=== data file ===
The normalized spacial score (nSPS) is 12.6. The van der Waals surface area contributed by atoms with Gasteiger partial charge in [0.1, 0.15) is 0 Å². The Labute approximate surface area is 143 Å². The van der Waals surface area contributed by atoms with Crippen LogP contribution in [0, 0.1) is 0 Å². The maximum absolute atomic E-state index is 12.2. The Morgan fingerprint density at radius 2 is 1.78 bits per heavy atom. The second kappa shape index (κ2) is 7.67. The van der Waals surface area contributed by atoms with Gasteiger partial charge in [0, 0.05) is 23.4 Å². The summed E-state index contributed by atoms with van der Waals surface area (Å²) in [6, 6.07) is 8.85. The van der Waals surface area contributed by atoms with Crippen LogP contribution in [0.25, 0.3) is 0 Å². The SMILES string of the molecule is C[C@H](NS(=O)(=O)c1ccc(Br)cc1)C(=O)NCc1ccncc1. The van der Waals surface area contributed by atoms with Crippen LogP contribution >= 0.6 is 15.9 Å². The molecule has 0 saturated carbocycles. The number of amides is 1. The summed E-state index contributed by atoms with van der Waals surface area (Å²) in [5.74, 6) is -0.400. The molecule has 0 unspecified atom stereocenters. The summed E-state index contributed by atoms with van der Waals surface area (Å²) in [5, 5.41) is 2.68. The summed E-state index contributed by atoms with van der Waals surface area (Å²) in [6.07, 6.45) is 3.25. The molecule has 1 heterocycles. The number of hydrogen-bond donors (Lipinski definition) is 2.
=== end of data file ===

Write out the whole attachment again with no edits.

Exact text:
The normalized spacial score (nSPS) is 12.6. The van der Waals surface area contributed by atoms with Gasteiger partial charge in [0.1, 0.15) is 0 Å². The Labute approximate surface area is 143 Å². The van der Waals surface area contributed by atoms with Crippen LogP contribution in [0, 0.1) is 0 Å². The maximum absolute atomic E-state index is 12.2. The Morgan fingerprint density at radius 2 is 1.78 bits per heavy atom. The second kappa shape index (κ2) is 7.67. The van der Waals surface area contributed by atoms with Gasteiger partial charge in [0, 0.05) is 23.4 Å². The summed E-state index contributed by atoms with van der Waals surface area (Å²) in [6, 6.07) is 8.85. The van der Waals surface area contributed by atoms with Crippen LogP contribution in [0.25, 0.3) is 0 Å². The SMILES string of the molecule is C[C@H](NS(=O)(=O)c1ccc(Br)cc1)C(=O)NCc1ccncc1. The van der Waals surface area contributed by atoms with Crippen LogP contribution >= 0.6 is 15.9 Å². The molecule has 0 saturated carbocycles. The number of amides is 1. The summed E-state index contributed by atoms with van der Waals surface area (Å²) in [5.74, 6) is -0.400. The molecule has 0 unspecified atom stereocenters. The summed E-state index contributed by atoms with van der Waals surface area (Å²) in [5, 5.41) is 2.68. The summed E-state index contributed by atoms with van der Waals surface area (Å²) in [6.07, 6.45) is 3.25. The molecule has 1 heterocycles. The number of hydrogen-bond donors (Lipinski definition) is 2.